In 2000 Connex Melbourne ordered 58 X'Trapolis 100 trains to fulfill a franchise commitment to replace its fleet of Hitachi trains. The first ten units were completely assembled at Alstom's, La Rochelle factory in France, however, from unit 11 onwards, only the body shells were assembled at La Rochelle, with the rest of the train being assembled in Victoria at Alstom's Ballarat facility.
The trains differ from earlier trains on the Melbourne network in the following ways:Doors open when button pressed
Sliding doors between carriages
1 pantograph per 3-car train
The first X'Trapolis 100 entered revenue service on 27 December 2002, the last in the first order on 17 December 2004. It ran a special trip from Flinders Street to South Kensington and back to mark the event.
The X'Trapolis 100 trains are currently being ported to the former M>Train, or ‘Metro South’ lines for revenue service, as the X'Trapolis trains were confined to the former Hillside Trains network before the two networks merged in 2004. Although Melbourne's trains operate as either one or two 3-car units, it was not until September 2007 that the X'Trapolis 100s were permitted to operate as single-units in revenue service.
The trains have power-operated doors that open when a button on the door is pressed and are closed by the driver or closed automatically after approximately two minutes. The X'Trapolis 100s are the only suburban trains in Melbourne with external destination displays on the sides of the trains, however this feature is also on the Sprinter and VLocity rail motors. By 2013 all first-generation X'Trapolis 100s had been fitted with a newer display system.
Several trains were given names: Croydon West (primary school that won a naming contest), Don Corrie (deceased railway employee), Flash, Flinders Flyer, Iramoo (primary school that won a naming contest), Melbourne Rocks and Westernport. X'Trapolis 100 863M-1632T-864M-897M-1649T-898M was the first Melbourne train to receive the new ‘Metro’ livery in November 2009, in preparation for the launch of the new suburban operator. When the Connex livery was retired in place of the current Metro design, the Iramoo name (shown on units 851M and 852M) was erroneously written as Imaroo. This spelling is still unchanged as of December 2013.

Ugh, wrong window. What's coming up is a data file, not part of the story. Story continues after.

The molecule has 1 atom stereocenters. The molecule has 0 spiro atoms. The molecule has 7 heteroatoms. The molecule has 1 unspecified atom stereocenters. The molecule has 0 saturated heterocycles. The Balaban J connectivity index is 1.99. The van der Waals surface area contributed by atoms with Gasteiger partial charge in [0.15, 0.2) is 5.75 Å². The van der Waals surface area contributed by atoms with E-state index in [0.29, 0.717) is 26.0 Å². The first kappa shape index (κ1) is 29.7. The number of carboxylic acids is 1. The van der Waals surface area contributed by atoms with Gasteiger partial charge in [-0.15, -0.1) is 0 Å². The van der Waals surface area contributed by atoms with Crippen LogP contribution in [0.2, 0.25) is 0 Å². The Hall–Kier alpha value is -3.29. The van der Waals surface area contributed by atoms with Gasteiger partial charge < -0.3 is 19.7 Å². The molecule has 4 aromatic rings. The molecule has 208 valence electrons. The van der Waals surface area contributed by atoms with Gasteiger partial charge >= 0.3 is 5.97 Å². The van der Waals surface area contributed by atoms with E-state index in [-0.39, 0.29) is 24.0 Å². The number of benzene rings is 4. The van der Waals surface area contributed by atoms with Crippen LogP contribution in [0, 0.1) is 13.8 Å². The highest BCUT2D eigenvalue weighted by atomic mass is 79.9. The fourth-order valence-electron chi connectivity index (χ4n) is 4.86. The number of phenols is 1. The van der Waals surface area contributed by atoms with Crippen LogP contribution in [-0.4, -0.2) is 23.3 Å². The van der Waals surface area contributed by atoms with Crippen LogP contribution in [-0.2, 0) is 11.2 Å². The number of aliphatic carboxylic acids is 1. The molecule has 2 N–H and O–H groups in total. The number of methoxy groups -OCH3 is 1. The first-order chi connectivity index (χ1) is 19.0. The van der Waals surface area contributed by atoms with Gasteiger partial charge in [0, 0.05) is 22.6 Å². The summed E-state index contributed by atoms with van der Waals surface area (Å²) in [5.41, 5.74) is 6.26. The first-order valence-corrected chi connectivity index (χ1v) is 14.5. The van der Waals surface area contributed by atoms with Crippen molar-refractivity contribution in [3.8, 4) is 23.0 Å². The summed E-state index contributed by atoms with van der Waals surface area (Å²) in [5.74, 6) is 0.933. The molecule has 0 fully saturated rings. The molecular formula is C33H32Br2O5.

On 22 October 2014, the first X’Trapolis 100 commenced operation on the Frankston line, with two weekday morning-peak services, this was expanded to full time services on 20 November 2016. The introduction of X'Trapolis trains on the Werribee & Williamstown lines occurred on the same day.
In July 2007 the Government of Victoria announced that Alstom was one of two companies invited to bid to build 10 new six-car trains for the existing network. Siemens Transportation Systems was the other company, and both were limited to supplying trains that were the same as those already supplied to Melbourne. The Department of Infrastructure found that the new trains delivered less than one additional peak-hour service across the entire network, and had initially lobbied the Government to buy 20 six-carriage trains. In October 2007 the tender was extended to 18 six-car trains, to be delivered by 2010. The tender was awarded to Alstom in December 2007 and the trains were delivered in a staged roll-out from early 2010. In February 2009 an additional order was placed, with 20 more six car trains added, taking the total to 38 trains.
The first of 19 trains that were built by Alstom in Italy were loaded onto a ship in July 2009, with the first set arriving at Newport Workshops on 24 August 2009. The remaining 19 trains were assembled at United Group's Ballarat plant, under a state government requirement for a minimum of 40% local content. The new trains were originally used in revenue service on lines already cleared for their operation, with Comeng trains on these lines being cascaded across to the other side of the network. However only one Comeng train is used for the morning peak on the Hillside network.
From a passenger perspective the new trains differed little from the existing X'Trapolis 100s, but there are minor technical improvements for drivers. By late September the new units, numbered 1M-1301T-2M and 3M-1302T-4M, were moved into the open at the Newport Workshops and had been taken out on test runs without any livery applied. By October the train had received carriage numbers and names, with compatibility testing being carried out with a modified member of the existing fleet. By December 2009 the first set had received the Metro Trains Melbourne livery, and was running stopping-all-stations test runs without passengers on the Epping line.